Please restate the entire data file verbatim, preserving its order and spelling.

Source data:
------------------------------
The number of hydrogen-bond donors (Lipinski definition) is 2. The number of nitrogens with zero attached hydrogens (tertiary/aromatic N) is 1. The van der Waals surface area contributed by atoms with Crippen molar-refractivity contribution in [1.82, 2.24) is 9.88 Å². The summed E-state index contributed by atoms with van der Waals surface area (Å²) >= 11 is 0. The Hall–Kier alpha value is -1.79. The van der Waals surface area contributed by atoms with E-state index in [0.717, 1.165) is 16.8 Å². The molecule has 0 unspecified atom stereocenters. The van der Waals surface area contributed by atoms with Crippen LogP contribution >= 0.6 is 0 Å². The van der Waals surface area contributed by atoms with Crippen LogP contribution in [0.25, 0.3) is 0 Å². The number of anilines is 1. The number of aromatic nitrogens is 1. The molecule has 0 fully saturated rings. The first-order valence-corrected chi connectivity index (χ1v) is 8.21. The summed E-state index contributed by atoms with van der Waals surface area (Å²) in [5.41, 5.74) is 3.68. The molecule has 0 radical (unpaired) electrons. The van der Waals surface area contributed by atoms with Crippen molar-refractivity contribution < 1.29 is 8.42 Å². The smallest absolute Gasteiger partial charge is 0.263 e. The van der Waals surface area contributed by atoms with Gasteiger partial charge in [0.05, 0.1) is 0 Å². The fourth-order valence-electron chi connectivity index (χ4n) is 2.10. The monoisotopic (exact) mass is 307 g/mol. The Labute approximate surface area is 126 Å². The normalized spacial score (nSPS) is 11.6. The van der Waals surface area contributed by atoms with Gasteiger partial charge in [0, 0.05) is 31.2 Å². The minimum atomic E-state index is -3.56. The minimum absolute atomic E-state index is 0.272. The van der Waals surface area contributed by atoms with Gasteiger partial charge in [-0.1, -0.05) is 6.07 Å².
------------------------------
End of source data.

The number of hydrogen-bond donors (Lipinski definition) is 2. The number of nitrogens with zero attached hydrogens (tertiary/aromatic N) is 1. The van der Waals surface area contributed by atoms with Crippen molar-refractivity contribution in [1.82, 2.24) is 9.88 Å². The summed E-state index contributed by atoms with van der Waals surface area (Å²) >= 11 is 0. The Hall–Kier alpha value is -1.79. The van der Waals surface area contributed by atoms with E-state index in [0.717, 1.165) is 16.8 Å². The molecule has 0 unspecified atom stereocenters. The van der Waals surface area contributed by atoms with Crippen LogP contribution >= 0.6 is 0 Å². The van der Waals surface area contributed by atoms with Crippen LogP contribution in [0.25, 0.3) is 0 Å². The number of anilines is 1. The number of aromatic nitrogens is 1. The molecule has 0 fully saturated rings. The first-order valence-corrected chi connectivity index (χ1v) is 8.21. The summed E-state index contributed by atoms with van der Waals surface area (Å²) in [5.41, 5.74) is 3.68. The molecule has 0 radical (unpaired) electrons. The van der Waals surface area contributed by atoms with Crippen molar-refractivity contribution < 1.29 is 8.42 Å². The smallest absolute Gasteiger partial charge is 0.263 e. The van der Waals surface area contributed by atoms with Gasteiger partial charge in [0.05, 0.1) is 0 Å². The fourth-order valence-electron chi connectivity index (χ4n) is 2.10. The monoisotopic (exact) mass is 307 g/mol. The Labute approximate surface area is 126 Å². The normalized spacial score (nSPS) is 11.6. The van der Waals surface area contributed by atoms with Gasteiger partial charge in [0, 0.05) is 31.2 Å². The minimum atomic E-state index is -3.56. The minimum absolute atomic E-state index is 0.272. The van der Waals surface area contributed by atoms with Gasteiger partial charge in [-0.1, -0.05) is 6.07 Å².